Apartments in Sharjah. Sharjah’s property market has been seeing a spike in the launch of large-sized residential developments. Image Credit: Atiq-ur-Rehman /Gulf News Archives

To say that the real estate industry in the UAE has had a rocky few years is no understatement. Weakened consumer sentiment, an oversupply in some locations, and a slowdown in government spending as result of lower oil prices had all combined to produce an uncertain outlook – and that was before the arrival of the pandemic earlier.

While some markets, such as Sharjah, and some developers have certainly outperformed others, the industry as a whole is undergoing something of a reset. This is important in the context of the UAE’s overall economic picture, where the housing market plays an outsized role.

In 2018, Dubai’s property segment contributed 13.6 per cent of GDP, while the figures for Abu Dhabi and Sharjah respectively were 14.4 per cent and 10.7 per cent. In other words, to paraphrase an old saying, when the UAE’s property sector sneezes, the wider economy catches a cold.

So what can be done to improve the prospects? There are plenty of areas that need reviewing, and I am a firm believer in another old saying – in every crisis there is opportunity. Right now, there is an opportunity for executives in every industry – not just property – to cast a critical eye over their processes and take time to work out how these can be optimised.

Clean up customer servicing

If we take real estate as an example, one of the areas that the sector has been criticised over in the past - perhaps with some degree of justification - is customer service. I believe that the rewards for developers who choose to prioritise this vital area are, in the long-term, considerable. They will go on to establish market-leading positions and reap the financial rewards as a result.

Unfortunately, improving customer service is not as simple as remembering to offer your customers a cup of coffee when they walk into your sales centre. In my mind, the customer experience is actually a journey that – if managed correctly – never truly ends.

It starts from the moment your client first hears about your brand from a friend, or sees it on their phone or on a billboard. It continues right through the sales, construction and handover process, and theoretically lasts for the lifetime of the property. Like any strong relationship it is built on one key commodity – trust.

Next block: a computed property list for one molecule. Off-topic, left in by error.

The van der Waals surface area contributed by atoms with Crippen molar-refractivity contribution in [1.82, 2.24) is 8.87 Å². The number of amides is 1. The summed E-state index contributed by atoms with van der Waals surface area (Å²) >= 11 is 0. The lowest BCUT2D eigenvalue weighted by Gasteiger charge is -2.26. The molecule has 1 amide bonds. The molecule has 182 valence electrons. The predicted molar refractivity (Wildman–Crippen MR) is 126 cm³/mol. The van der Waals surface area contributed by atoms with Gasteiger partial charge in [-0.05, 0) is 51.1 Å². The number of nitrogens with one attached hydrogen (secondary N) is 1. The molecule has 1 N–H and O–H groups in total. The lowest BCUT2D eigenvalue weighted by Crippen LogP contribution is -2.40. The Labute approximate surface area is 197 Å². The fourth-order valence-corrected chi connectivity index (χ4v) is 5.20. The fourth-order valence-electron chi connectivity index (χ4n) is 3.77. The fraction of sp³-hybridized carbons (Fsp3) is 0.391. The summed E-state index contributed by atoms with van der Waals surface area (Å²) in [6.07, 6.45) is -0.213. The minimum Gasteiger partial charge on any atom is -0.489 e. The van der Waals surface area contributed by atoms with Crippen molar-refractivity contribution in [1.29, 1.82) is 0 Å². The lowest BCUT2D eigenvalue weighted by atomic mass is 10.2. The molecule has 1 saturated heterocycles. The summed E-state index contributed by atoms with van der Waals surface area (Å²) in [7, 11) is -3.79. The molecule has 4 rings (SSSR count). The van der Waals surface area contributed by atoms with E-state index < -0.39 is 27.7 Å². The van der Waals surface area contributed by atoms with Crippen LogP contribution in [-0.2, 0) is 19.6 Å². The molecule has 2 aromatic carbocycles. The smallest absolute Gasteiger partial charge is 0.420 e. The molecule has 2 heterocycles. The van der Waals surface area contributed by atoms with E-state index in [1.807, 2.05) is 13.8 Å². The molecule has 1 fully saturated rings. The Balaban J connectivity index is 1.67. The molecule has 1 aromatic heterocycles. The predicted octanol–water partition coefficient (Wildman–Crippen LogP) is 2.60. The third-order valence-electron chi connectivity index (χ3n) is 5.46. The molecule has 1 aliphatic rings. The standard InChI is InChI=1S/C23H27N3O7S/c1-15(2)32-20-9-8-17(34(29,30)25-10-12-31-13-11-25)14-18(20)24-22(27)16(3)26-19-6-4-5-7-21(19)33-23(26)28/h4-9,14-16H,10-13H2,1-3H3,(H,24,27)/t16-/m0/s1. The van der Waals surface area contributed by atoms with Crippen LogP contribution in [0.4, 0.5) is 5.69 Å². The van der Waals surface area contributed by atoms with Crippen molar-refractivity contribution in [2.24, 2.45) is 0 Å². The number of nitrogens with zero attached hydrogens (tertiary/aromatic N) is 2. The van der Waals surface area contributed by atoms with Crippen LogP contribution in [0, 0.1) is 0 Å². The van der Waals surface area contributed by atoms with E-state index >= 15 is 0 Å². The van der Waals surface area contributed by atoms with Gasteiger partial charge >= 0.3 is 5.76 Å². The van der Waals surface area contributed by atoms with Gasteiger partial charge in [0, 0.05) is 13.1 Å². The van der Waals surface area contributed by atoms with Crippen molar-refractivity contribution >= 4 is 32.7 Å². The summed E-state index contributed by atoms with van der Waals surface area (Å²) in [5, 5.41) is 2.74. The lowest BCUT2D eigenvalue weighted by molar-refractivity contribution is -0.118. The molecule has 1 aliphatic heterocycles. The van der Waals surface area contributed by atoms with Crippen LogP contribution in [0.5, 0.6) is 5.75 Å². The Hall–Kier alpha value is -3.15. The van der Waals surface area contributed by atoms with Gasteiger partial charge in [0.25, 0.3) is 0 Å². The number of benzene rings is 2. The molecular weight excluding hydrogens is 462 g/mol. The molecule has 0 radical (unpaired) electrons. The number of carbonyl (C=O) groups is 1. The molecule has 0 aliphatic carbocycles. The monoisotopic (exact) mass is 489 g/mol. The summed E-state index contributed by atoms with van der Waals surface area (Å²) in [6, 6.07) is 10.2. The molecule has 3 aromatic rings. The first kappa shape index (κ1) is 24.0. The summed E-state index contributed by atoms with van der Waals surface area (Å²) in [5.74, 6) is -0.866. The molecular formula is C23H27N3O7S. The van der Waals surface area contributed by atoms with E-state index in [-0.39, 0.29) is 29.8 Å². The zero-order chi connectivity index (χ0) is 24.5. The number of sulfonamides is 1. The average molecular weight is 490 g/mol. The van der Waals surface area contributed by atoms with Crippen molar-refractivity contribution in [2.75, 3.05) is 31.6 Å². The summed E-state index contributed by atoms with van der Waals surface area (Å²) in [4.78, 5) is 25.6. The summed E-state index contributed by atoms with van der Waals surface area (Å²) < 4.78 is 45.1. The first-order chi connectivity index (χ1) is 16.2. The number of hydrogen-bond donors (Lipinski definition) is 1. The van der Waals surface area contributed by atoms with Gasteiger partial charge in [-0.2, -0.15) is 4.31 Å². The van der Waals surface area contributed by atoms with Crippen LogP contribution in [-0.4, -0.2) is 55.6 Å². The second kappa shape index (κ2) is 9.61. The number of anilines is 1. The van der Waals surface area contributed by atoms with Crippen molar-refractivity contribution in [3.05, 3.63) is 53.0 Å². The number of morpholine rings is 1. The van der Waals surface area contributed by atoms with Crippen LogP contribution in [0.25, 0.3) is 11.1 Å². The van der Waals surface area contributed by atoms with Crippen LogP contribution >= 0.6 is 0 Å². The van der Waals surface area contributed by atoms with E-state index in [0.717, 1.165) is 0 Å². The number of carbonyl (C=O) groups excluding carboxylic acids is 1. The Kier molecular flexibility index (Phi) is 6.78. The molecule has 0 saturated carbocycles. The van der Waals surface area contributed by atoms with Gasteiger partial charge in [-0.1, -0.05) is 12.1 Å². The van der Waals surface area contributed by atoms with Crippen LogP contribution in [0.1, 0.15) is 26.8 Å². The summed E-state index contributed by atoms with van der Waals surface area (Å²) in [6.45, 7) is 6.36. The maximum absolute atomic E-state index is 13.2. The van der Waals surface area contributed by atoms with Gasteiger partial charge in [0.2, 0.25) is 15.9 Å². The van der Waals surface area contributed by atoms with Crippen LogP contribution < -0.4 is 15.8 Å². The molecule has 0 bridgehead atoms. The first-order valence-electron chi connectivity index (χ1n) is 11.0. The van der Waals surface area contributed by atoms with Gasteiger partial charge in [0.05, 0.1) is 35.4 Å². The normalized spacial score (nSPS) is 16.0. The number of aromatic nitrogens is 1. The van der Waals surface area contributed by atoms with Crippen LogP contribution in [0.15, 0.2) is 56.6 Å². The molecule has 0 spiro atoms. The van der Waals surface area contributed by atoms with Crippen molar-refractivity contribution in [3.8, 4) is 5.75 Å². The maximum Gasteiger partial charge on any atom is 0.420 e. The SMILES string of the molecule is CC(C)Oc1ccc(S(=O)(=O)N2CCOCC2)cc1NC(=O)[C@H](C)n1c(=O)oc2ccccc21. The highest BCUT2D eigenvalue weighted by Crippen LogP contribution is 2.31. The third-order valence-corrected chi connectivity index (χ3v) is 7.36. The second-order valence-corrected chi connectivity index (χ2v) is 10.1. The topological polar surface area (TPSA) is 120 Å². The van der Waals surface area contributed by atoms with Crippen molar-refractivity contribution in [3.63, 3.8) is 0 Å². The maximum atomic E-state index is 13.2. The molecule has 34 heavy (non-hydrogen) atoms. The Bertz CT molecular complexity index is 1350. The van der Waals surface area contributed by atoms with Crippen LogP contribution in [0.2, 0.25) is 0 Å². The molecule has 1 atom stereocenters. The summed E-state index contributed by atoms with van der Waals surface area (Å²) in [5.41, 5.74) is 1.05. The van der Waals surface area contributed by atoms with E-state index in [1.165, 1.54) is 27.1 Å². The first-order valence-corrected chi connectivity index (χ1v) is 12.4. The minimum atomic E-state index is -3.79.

In order to define the customer experience, there are thousands of questions that we, as an organisation, need to ask ourselves. These stem from smaller questions, such as how our clients should be greeted when they visit us and what is an appropriate response time to queries left on social media, to much larger ones.

Address safety concerns

How can we ensure that our customers feel safe and secure, especially in the pandemic era? How can we provide them with the information they need to make the decisions that are right for them quickly? Most of all, what can we do to ensure we that we retain that level of trust that will ensure the relationship has a positive future?

Trust stems from communication, which must be both regular and transparent. It is imperative that sales teams are trained to an exceptional standard to be able to provide accurate information to buyers, and this is just as important after the sale has been made as before it. Buyers must be provided with regular updates with regard to construction progress on their home, and they must also be coached through the often time-consuming handover and desnagging process.

Once the unit is handed over, it is imperative that developers continue to be receptive to maintain the high standards any buyer is entitled to expect in their new community. There is no right or wrong way to handle the customer journey, but one thing is for certain; it is a process that should be reviewed regularly and improved continuously to further enhance that feeling of trust between buyer and seller.

Ahmed Alkhoshaibi

The decision to buy a new house is often the largest and most complex financial process an individual will go through in their lifetime. In tough times more than ever, all developers can do more to ensure that the process is as comfortable and transparent as possible - the trust dividend will pay off in the long run.

- Ahmed Alkhoshaibi is CEO of Arada.